The Mafra National Palace is a monumental Baroque and Italianized Neoclassical palace-monastery located in Mafra, Portugal. Its dimensions are so huge that it dwarfs the city. The palace-monastery is said to be Portugal's attempt to rival the Spanish palace at Escorial outside Madrid, Spain, but was built more like a response to the power of the Vatican, having the monastery a similar loom to the Pope's official residence.
The palace, which also served as a Franciscan monastery, was built during the reign of King John V (1707-1750), in consequence of a vow made by the king in 1711, who promised to build a convent if his wife, the Queen Mary Anne of Austria, gave him descendants. The birth of his first daughter, the princess Barbara of Braganza, made the king initiate the construction of the palace.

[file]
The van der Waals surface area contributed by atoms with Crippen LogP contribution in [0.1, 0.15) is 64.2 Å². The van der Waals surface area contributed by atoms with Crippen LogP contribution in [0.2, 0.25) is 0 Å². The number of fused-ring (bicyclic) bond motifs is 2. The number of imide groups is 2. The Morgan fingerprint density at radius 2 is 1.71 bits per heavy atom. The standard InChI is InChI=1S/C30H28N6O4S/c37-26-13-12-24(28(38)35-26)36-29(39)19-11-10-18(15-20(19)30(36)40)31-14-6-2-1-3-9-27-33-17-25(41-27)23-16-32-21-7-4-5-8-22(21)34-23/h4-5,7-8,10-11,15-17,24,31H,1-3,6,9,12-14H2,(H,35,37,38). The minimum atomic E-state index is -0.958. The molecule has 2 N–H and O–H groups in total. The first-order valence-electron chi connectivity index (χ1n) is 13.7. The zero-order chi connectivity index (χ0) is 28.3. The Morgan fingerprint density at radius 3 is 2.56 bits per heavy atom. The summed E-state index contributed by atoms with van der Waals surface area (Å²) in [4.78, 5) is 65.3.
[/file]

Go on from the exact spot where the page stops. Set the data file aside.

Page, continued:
This vast complex is among the most sumptuous Baroque buildings in Portugal and one of the biggest buildings constructed in Europe in the 18th century. The palace was built symmetrically from a central axis, occupied by the basilica, and continues lengthwise through the main façade until two major towers. The structures of the convent are located behind the main façade. The building also includes a major library, with about 40,000 rare books.
The basilica is decorated with several Italian statues and includes six historical pipe organs and two carillons, composed of 92 bells.